• જય રઘુવંશ જય મહાપરિષદ

SHREE LOHANA MAHAPARISHAD
શ્રી લોહાણા મહાપરિષદ

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  • History HOW WE BEGAN?

    The Lohanas trace their roots in history right up to the advents of Aryas in the Indian sub-continent (which then included today’s Afghanistan), making theirs the oldest surviving community in the world. According to Puranic (ancient Indian texts of lore and legends) sources the Aryan civilization was established by king Ishaku (Ikshvaku) some two or three millennia before Christ (BC). His 63rd descendant was the great king Raghu, a great conqueror, who established the Rahguvansh Dynasty. Lohanas’ history begins with king Raghu, who belonged to the Suryavanshi lineage, so called because they worshiped the Sun (Surya).

    Raghu”s grandson was king Dashratha of Ayodhya, who had four sons with Rama being the oldest and the other three being Laxmana, Bharat and Shatrughna. Rama is the hero of Ramayana, which is ranked along with Mahabharata as the greatest epics of the world and perhaps the oldest, too. Rama was considered an Avatar or God-incarnate of Lord Vishnu, the protector of the Universe according to Vedic or Hindu mythology. Lord Rama divided his vast kingdom into eight parts, giving one each to his three brothers’ eight children. Elder of Ram’s two sons was Kush, who was given a land, called Kaushal, which was in the Gangetic basin. His younger son Luv was given the northeast region of his kingdom, which came to be, called Luvalka or Luv’s land. Luv is portrayed as a brave warrior. In one of the episodes of the Ramayana even though he is a mere boy in the hermitage, he brings the entire army of his father Lord Rama (under the command of his uncle Laxman) to a standstill by the prowess at archery (of course along with his older brother Kush). His descendants too were cast in the same mould, but they were not satisfied with Luvalka and pushed to the west and annexed today’s Afghanistan and adjoining areas.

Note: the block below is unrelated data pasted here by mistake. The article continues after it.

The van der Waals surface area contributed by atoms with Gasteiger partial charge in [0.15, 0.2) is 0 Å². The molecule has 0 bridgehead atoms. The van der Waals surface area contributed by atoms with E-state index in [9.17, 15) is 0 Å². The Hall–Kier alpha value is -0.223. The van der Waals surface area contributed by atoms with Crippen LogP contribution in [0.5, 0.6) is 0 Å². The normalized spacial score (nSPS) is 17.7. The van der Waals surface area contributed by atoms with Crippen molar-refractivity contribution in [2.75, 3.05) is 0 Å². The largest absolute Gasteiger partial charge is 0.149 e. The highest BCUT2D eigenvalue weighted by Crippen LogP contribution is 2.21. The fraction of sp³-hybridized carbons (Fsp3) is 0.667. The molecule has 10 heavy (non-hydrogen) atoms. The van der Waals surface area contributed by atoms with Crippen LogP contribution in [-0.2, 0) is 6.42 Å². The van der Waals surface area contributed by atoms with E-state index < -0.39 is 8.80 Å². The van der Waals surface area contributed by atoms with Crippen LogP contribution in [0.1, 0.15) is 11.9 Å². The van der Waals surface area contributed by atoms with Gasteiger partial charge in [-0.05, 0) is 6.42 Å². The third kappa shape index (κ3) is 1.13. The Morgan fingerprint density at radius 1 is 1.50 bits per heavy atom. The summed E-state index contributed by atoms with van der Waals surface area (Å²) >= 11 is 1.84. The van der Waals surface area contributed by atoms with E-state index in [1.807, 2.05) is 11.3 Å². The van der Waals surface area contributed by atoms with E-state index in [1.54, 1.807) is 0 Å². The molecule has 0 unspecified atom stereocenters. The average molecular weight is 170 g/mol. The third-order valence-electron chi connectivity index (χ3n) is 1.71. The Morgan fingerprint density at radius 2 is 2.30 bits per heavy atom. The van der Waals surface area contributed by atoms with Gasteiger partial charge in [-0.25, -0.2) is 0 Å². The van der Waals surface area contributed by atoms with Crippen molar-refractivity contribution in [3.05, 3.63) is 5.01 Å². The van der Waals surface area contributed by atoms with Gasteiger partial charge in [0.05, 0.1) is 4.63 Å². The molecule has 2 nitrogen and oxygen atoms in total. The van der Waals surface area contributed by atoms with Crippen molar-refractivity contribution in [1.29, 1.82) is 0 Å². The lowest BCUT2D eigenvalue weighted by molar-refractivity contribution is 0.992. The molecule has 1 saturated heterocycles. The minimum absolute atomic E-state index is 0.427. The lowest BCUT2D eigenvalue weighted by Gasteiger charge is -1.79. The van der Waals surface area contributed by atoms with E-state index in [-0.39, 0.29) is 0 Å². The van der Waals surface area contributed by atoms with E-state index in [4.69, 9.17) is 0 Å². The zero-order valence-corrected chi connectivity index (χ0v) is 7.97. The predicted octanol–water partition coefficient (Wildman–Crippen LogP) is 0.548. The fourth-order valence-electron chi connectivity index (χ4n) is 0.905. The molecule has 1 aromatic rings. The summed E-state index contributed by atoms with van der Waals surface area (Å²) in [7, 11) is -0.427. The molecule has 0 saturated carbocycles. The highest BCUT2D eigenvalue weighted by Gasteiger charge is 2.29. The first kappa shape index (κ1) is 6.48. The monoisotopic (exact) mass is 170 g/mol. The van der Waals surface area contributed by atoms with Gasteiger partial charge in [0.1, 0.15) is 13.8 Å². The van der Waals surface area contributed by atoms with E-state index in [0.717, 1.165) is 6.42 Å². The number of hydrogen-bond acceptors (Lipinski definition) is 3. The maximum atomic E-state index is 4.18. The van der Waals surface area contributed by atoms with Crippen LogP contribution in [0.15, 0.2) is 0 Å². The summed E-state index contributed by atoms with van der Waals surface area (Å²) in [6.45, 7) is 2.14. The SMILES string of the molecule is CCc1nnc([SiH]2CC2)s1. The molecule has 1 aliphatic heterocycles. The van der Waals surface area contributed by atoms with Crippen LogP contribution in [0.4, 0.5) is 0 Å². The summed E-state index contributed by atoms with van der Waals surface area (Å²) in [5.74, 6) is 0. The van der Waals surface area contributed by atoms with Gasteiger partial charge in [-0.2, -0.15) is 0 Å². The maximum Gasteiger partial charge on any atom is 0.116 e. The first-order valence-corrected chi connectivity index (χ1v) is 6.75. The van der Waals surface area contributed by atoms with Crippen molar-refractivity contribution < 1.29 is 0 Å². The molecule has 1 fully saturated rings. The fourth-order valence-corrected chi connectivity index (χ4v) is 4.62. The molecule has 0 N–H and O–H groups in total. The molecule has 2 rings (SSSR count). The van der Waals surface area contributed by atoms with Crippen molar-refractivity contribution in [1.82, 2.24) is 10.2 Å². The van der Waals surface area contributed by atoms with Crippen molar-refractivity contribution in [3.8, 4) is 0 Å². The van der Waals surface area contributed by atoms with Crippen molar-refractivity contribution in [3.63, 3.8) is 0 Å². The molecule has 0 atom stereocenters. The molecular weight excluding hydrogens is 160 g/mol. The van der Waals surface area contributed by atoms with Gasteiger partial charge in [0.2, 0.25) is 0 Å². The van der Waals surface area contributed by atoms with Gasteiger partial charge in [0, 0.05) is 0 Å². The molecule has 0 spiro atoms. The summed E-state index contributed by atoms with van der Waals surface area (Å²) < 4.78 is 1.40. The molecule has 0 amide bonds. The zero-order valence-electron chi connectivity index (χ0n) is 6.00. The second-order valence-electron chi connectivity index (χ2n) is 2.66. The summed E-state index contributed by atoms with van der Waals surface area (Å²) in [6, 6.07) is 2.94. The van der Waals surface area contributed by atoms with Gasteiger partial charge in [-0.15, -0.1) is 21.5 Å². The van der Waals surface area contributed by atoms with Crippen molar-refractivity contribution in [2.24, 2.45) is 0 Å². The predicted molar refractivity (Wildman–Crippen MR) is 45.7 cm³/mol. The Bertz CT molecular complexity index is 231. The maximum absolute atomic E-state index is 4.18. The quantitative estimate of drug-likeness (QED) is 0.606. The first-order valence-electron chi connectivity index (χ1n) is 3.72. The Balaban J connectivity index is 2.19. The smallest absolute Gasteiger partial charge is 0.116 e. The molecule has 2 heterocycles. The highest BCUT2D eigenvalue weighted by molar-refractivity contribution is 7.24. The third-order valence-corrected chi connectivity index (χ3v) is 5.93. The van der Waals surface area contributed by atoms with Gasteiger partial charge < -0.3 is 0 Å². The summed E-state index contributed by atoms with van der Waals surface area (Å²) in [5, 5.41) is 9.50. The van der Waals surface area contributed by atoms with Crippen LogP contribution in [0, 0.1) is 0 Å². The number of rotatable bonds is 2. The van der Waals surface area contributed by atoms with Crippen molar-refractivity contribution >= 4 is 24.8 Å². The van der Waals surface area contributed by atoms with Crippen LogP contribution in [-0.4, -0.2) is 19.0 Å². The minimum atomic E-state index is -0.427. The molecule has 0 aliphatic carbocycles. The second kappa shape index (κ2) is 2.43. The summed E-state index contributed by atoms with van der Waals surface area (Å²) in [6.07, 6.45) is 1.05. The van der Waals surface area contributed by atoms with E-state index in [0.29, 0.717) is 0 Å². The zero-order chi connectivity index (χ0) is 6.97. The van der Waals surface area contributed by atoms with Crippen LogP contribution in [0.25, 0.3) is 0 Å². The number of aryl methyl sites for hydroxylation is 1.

Around 580 BC., when king Bimbisara ruled over Bharat (India), the society came to be divided into different communities based on their occupation. One of their communities was called Kshatriyas and King Luv’s descendants were classed with them and came to be known as Luvanam, which was also referred to as Luvana. The Luvanas from Loharghat became known as Loharana (masters of swords), which later became Lohana.

    Chinese traveler Fa-hien, who visited India between 414 and 399 B.C., calls Lohanas a brave community ruling the northwest territory of India, in his diary.Another Chinese traveler, Kurmang who came in the eleventh century A.D. speaks of a Lohana kingdom as a mighty power. Historian Burton writes Lohanas were brave people and says they were spread over today’s Baluchistan (Pakistan), Afghanistan and eastern fringes of Central Asia. Col. Todd, who delved into history of Rajasthan, describes Lohanas as the oldest Kshatriya community.

    From Fa-hien downward all pay tribute to the Lohanas as brave. A possible reason for the bravery is that they had placed themselves for centuries in the direct path of invaders from northwest like Persians, Macedonians, Huns, Mughals, etc. Ruling in Afghanistan for many centuries they braved onslaughts of invaders looking for converts in India.

    From 7th to 11th century A.D., living on the small hills in the northwest which saw hordes of Muslim invaders at the gates of India, the Lohanas fought bravely against these invaders. They held their grounds for long in northwest but finally had to fall back and moved initially to the Sindh province of today’s Pakistan.